Amid a challenging environment caused by the coronavirus crisis and geopolitical uncertainties, young entrepreneurs from both the UAE and Israel are determined to contribute to progress — and using their imagination can make this a reality.
Brainstorming together — virtual or otherwise — and throwing innovation into the mix have then become essential tools to work on this endeavour.
"Because we have common challenges, there is great potential for Emirati and Israeli entrepreneurs to come together, using the knowledge that we once weren't able to share with each other, learning together from mistakes and creating innovations that can solve the common problems of the region."
Biran was referring to a recently-concluded virtual hackathon, where tech-savvy youth from the UAE, Israel, Bahrain and Morocco took part. It was the first such event held between the nations, which had a focus on entrepreneurship.
He says Israel-is — an organisation that educates and trains young Israelis with the skill set and mindset to conduct meaningful encounters with their international peers — moved quickly after the historic treaty was forged, paving the way for multiple opportunities across various fields.
"Without thinking twice, began sending messages on social media to influencers in the Emirates," Biran said.
"We were quickly able to establish relationships, talking about common and universal issues that are relevant for both sides and as an organisation, become an essential part and foundation for the fact that this peace is not just between governments but between people."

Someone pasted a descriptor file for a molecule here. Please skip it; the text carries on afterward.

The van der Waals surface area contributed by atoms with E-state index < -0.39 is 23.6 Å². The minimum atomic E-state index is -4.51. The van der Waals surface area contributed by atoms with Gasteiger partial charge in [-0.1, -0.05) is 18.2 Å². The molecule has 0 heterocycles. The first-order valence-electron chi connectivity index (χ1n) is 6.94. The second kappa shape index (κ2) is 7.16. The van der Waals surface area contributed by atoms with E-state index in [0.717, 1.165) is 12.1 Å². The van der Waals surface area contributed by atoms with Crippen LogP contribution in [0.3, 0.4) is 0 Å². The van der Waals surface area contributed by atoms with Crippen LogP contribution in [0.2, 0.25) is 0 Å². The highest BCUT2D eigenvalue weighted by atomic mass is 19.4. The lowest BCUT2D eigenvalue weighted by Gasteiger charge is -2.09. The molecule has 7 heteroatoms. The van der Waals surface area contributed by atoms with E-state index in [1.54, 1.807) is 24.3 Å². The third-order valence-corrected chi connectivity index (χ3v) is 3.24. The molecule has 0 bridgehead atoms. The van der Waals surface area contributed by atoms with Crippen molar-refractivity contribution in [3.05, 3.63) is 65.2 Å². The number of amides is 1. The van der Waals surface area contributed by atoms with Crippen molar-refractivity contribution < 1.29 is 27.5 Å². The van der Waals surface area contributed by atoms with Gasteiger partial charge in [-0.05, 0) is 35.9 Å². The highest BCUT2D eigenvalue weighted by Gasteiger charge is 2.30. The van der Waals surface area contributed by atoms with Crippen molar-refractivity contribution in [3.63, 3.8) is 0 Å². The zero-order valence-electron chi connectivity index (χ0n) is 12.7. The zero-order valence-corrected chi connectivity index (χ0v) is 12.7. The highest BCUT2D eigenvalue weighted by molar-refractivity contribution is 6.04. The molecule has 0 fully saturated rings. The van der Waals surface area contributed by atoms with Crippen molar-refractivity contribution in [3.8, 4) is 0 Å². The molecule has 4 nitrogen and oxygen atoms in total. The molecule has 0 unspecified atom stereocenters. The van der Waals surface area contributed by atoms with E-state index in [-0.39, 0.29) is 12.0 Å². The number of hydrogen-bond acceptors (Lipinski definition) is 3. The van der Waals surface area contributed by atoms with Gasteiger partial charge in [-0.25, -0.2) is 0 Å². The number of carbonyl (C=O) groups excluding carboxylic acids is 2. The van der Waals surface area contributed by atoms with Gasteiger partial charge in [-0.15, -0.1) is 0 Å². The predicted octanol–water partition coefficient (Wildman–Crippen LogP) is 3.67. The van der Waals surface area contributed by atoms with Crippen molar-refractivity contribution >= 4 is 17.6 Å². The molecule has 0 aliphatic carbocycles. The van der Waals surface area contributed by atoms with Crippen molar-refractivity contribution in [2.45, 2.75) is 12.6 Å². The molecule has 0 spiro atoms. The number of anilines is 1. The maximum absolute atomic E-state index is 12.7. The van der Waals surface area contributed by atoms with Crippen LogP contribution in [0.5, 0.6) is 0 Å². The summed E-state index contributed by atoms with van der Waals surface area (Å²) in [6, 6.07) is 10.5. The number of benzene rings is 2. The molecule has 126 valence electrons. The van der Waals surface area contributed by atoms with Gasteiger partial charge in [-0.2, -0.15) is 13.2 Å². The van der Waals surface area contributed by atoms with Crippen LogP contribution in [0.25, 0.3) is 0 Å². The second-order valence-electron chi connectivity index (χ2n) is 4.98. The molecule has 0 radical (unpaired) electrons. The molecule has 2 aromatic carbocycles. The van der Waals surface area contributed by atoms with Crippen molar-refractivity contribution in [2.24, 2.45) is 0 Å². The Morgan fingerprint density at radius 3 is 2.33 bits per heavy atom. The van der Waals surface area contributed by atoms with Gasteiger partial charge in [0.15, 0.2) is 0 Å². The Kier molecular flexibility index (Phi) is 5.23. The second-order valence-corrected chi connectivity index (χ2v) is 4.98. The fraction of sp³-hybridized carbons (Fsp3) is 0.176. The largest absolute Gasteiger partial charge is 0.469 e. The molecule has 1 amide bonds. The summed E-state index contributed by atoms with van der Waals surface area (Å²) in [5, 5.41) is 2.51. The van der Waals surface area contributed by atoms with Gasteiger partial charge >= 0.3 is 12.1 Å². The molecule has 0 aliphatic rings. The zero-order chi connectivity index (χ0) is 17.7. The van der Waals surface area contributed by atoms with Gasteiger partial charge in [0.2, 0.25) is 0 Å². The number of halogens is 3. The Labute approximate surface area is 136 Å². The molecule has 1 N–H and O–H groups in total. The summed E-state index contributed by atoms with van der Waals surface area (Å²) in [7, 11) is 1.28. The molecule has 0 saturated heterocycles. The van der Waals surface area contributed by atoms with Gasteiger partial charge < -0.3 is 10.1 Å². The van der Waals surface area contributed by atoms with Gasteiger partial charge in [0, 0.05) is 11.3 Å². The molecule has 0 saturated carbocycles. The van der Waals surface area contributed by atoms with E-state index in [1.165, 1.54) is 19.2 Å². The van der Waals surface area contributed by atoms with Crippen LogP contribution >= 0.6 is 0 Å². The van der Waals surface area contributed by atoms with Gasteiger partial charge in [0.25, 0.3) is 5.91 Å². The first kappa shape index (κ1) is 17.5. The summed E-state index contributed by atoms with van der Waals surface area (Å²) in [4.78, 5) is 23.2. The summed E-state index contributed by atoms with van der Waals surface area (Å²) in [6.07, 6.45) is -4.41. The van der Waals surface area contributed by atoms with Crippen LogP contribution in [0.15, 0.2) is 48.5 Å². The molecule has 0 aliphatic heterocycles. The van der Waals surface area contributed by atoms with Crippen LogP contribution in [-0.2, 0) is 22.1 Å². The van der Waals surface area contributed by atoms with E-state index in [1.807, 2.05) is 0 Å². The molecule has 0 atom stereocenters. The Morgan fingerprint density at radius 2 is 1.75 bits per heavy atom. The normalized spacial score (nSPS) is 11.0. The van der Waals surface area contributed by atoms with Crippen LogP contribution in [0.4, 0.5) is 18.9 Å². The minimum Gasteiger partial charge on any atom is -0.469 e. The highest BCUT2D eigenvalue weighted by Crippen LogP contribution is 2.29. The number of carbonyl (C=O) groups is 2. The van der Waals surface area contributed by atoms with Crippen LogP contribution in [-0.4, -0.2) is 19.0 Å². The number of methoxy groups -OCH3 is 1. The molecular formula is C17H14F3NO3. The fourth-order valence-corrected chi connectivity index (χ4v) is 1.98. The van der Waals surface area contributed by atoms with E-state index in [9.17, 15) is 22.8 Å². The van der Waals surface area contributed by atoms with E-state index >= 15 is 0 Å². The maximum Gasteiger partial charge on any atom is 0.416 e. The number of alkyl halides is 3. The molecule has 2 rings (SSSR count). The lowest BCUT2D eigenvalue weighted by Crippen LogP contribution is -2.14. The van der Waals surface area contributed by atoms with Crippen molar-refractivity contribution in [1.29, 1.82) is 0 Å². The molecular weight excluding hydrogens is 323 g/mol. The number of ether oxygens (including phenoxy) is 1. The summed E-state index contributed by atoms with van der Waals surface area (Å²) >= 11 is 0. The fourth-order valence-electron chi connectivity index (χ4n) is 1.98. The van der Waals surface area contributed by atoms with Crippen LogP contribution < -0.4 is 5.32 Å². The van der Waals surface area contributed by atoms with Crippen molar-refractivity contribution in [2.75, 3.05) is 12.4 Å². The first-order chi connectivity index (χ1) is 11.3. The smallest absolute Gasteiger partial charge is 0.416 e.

Walking the talk
A hackathon is generally defined as an event where people and groups come together to engage and brainstorm using collaborative computing. Global industry giants such as Google and Facebook each have their own form of such an event, attracting tens of millions of participants, while others are held for a specific purpose, such as for games, transport and certain health awareness programmes.
Biran says the hackathon between the UAE and Israel proves that cooperation is possible — and they're walking the talk.
"Instead of talking about it, we're doing it. We're setting an example for the generations that come after us to understand how deep, unique and essential the Abraham accords are, for making our region better and hopefuly the entire universe," he added.
The three-day hackathon — the first since the accords — was organised by Israel-is in collaboration with the Federal Youth Ministry of the UAE, Israel's Ministry of Strategic Affiras, the Concert Social Fund, renowned venture capital fund Jerusalem Venture Partners, the Peres Center for Peace and Innovation, and Start-Up Nation Central.
The event tackled regional challenges in the post-Covid era, with business, entrepreneurship, education and tourism as key focal points.
Karin Gattegno, Start-Up Nation's chief business officer, told Khaleej Times that the event is another "important step" in the UAE-Israel journey, stressing that tech and innovation are "at the very heart" of the new relationship.
"We have already launched the first virtual UAE-Israel innovation community, with the task of advancing ties in technology as well as business cooperation," referring to the UAE-IL Tech Zone, an exclusive ecosystem that already includes more than 1,000 people in the business, innovation and technology sectors, investors, developers and government entities from both countries.
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